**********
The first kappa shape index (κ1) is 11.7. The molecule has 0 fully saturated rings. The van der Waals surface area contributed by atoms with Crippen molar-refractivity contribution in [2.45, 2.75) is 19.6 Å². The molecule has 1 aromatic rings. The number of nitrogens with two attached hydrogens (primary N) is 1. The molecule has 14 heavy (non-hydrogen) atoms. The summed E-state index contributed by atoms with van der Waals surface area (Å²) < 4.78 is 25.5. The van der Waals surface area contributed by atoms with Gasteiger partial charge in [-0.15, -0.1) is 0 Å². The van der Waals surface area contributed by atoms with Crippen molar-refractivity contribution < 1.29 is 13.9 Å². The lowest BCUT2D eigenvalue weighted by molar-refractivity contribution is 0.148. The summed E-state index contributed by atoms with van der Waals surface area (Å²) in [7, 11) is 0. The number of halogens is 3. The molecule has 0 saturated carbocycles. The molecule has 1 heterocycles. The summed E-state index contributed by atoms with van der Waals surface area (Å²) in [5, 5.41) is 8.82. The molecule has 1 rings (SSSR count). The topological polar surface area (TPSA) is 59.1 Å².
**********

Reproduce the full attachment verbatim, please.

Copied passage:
The first kappa shape index (κ1) is 11.7. The molecule has 0 fully saturated rings. The van der Waals surface area contributed by atoms with Crippen molar-refractivity contribution in [2.45, 2.75) is 19.6 Å². The molecule has 1 aromatic rings. The number of nitrogens with two attached hydrogens (primary N) is 1. The molecule has 14 heavy (non-hydrogen) atoms. The summed E-state index contributed by atoms with van der Waals surface area (Å²) < 4.78 is 25.5. The van der Waals surface area contributed by atoms with Gasteiger partial charge in [-0.15, -0.1) is 0 Å². The van der Waals surface area contributed by atoms with Crippen molar-refractivity contribution < 1.29 is 13.9 Å². The lowest BCUT2D eigenvalue weighted by molar-refractivity contribution is 0.148. The summed E-state index contributed by atoms with van der Waals surface area (Å²) in [7, 11) is 0. The number of halogens is 3. The molecule has 0 saturated carbocycles. The molecule has 1 heterocycles. The summed E-state index contributed by atoms with van der Waals surface area (Å²) in [5, 5.41) is 8.82. The molecule has 1 rings (SSSR count). The topological polar surface area (TPSA) is 59.1 Å².